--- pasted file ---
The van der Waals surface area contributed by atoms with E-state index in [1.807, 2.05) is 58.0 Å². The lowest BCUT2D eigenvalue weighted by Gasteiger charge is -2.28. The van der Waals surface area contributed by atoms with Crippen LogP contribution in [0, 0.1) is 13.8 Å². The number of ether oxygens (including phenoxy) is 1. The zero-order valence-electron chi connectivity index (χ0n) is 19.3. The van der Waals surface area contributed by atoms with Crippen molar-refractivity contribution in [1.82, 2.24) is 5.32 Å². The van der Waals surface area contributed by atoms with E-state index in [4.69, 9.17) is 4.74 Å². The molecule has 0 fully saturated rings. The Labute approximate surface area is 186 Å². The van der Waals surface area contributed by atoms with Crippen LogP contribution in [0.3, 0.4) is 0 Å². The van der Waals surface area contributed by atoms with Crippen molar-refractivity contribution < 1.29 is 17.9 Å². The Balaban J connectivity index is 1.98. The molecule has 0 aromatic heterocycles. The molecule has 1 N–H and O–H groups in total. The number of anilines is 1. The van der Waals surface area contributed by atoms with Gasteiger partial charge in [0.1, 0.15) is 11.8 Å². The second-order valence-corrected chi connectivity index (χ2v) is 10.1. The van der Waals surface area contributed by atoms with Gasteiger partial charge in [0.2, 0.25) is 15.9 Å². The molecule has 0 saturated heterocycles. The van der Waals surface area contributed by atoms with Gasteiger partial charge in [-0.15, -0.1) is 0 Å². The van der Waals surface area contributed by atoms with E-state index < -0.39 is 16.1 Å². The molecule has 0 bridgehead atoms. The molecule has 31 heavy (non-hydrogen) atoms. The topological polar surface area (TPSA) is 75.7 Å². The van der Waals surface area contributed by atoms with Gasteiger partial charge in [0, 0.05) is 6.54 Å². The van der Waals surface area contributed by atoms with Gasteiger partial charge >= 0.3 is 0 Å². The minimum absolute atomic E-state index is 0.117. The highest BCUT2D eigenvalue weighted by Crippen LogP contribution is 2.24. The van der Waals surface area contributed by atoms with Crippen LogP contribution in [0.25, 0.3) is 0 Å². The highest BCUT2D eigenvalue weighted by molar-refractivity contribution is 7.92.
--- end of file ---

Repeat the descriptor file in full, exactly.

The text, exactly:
The van der Waals surface area contributed by atoms with E-state index in [1.807, 2.05) is 58.0 Å². The lowest BCUT2D eigenvalue weighted by Gasteiger charge is -2.28. The van der Waals surface area contributed by atoms with Crippen LogP contribution in [0, 0.1) is 13.8 Å². The number of ether oxygens (including phenoxy) is 1. The zero-order valence-electron chi connectivity index (χ0n) is 19.3. The van der Waals surface area contributed by atoms with Crippen molar-refractivity contribution in [1.82, 2.24) is 5.32 Å². The van der Waals surface area contributed by atoms with E-state index in [4.69, 9.17) is 4.74 Å². The molecule has 0 fully saturated rings. The Labute approximate surface area is 186 Å². The van der Waals surface area contributed by atoms with Crippen LogP contribution in [0.3, 0.4) is 0 Å². The van der Waals surface area contributed by atoms with Crippen molar-refractivity contribution < 1.29 is 17.9 Å². The Balaban J connectivity index is 1.98. The molecule has 0 aromatic heterocycles. The molecule has 1 N–H and O–H groups in total. The number of anilines is 1. The van der Waals surface area contributed by atoms with Gasteiger partial charge in [0.1, 0.15) is 11.8 Å². The second-order valence-corrected chi connectivity index (χ2v) is 10.1. The van der Waals surface area contributed by atoms with Gasteiger partial charge in [0.2, 0.25) is 15.9 Å². The molecule has 0 saturated heterocycles. The van der Waals surface area contributed by atoms with Gasteiger partial charge in [-0.15, -0.1) is 0 Å². The van der Waals surface area contributed by atoms with E-state index < -0.39 is 16.1 Å². The molecule has 0 bridgehead atoms. The molecule has 31 heavy (non-hydrogen) atoms. The topological polar surface area (TPSA) is 75.7 Å². The van der Waals surface area contributed by atoms with Gasteiger partial charge in [0, 0.05) is 6.54 Å². The van der Waals surface area contributed by atoms with Gasteiger partial charge >= 0.3 is 0 Å². The minimum absolute atomic E-state index is 0.117. The highest BCUT2D eigenvalue weighted by Crippen LogP contribution is 2.24. The van der Waals surface area contributed by atoms with Crippen LogP contribution in [0.25, 0.3) is 0 Å². The highest BCUT2D eigenvalue weighted by molar-refractivity contribution is 7.92.